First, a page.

If you live somewhere with a long warm or hot season, you should absolutely try growing your own. If you don't want to grow your own but want to enjoy sweet potatoes at their peak flavor and nutritional content, buy them in season from the farmers' market. You won't get the same quality if they've been shipped/imported as you do when they're grown right outside your door.

Are Sweet Potato Leaves Edible?

Here's a fun fact: When you grow your own, you can enjoy the entire plant, not just the tuberous roots. Sweet potato leaves are edible and so good for you. Specifically, these greens are filled with vitamin C.

sweet potato leaves are edible

Sweet Potato Growing Guide

How Sweet Potatoes Grow

When I was taking plant family photos for my first book, Kitchen Garden Revival, I realized sweet potatoes would be the only ones in the picture for the Convolvulaceae family, more commonly known as the morning glory family. While there are a ton of species in that plant family, most are just herbaceous. Very few of them are things we would grow to eat. 

We ended up not putting that photo in the book because it just looked awkward, which is a great indication that sweet potatoes are in a league of their own. They're not going to be grown like most other plants in the kitchen garden.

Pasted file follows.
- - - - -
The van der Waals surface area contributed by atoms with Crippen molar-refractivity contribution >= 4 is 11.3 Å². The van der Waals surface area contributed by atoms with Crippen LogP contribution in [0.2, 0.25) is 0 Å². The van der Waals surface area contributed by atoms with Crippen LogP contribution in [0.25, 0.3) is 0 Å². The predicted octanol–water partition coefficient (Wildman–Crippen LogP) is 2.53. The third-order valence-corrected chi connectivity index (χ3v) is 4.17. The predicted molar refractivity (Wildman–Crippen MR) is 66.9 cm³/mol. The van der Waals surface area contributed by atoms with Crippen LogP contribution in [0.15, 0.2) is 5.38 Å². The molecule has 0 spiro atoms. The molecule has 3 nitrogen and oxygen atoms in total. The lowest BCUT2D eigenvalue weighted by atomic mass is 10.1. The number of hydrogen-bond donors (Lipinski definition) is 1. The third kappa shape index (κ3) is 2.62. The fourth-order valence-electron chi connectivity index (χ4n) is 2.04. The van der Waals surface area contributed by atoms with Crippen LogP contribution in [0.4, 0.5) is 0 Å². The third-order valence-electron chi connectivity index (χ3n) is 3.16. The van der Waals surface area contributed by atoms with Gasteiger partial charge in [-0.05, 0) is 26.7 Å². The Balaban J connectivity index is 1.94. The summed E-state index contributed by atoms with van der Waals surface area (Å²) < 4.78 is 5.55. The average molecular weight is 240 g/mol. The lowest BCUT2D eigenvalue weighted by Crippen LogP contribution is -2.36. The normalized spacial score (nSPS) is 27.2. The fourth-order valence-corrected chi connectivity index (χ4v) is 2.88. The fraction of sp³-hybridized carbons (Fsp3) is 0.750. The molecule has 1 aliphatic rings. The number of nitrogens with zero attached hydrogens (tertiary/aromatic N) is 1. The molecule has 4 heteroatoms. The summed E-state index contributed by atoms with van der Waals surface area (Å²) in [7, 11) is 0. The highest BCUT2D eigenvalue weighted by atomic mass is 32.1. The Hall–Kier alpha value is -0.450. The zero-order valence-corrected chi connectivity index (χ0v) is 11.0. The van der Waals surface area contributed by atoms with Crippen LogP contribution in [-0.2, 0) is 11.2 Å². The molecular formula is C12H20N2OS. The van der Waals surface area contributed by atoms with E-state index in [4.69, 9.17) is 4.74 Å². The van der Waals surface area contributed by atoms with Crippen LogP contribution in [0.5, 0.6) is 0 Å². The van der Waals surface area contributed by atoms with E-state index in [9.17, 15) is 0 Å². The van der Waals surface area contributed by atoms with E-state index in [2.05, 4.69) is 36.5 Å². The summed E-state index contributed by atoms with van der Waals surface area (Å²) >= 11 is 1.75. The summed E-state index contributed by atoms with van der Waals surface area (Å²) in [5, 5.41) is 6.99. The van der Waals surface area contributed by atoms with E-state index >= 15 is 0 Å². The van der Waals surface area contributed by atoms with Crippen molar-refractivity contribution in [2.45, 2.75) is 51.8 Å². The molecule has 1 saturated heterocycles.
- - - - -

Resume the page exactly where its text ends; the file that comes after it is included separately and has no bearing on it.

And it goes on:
Sweet potatoes are tuberous roots that produce underground and above-ground stems. More tubers form at the edge of each of these stems.

Let's take a look at how to grow your own sweet potatoes.

where sweet potatoes grow

How to Grow Your Own Sweet Potato Plant

Growing sweet potatoes is a different experience from many other plants in the garden. You're not going to order a little seed package or a seed potato, like you would with a potato in the Solanaceae family. You're actually going to grow sweet potatoes from a slip. (Not the kind of slip you'd wear under a thin dress.)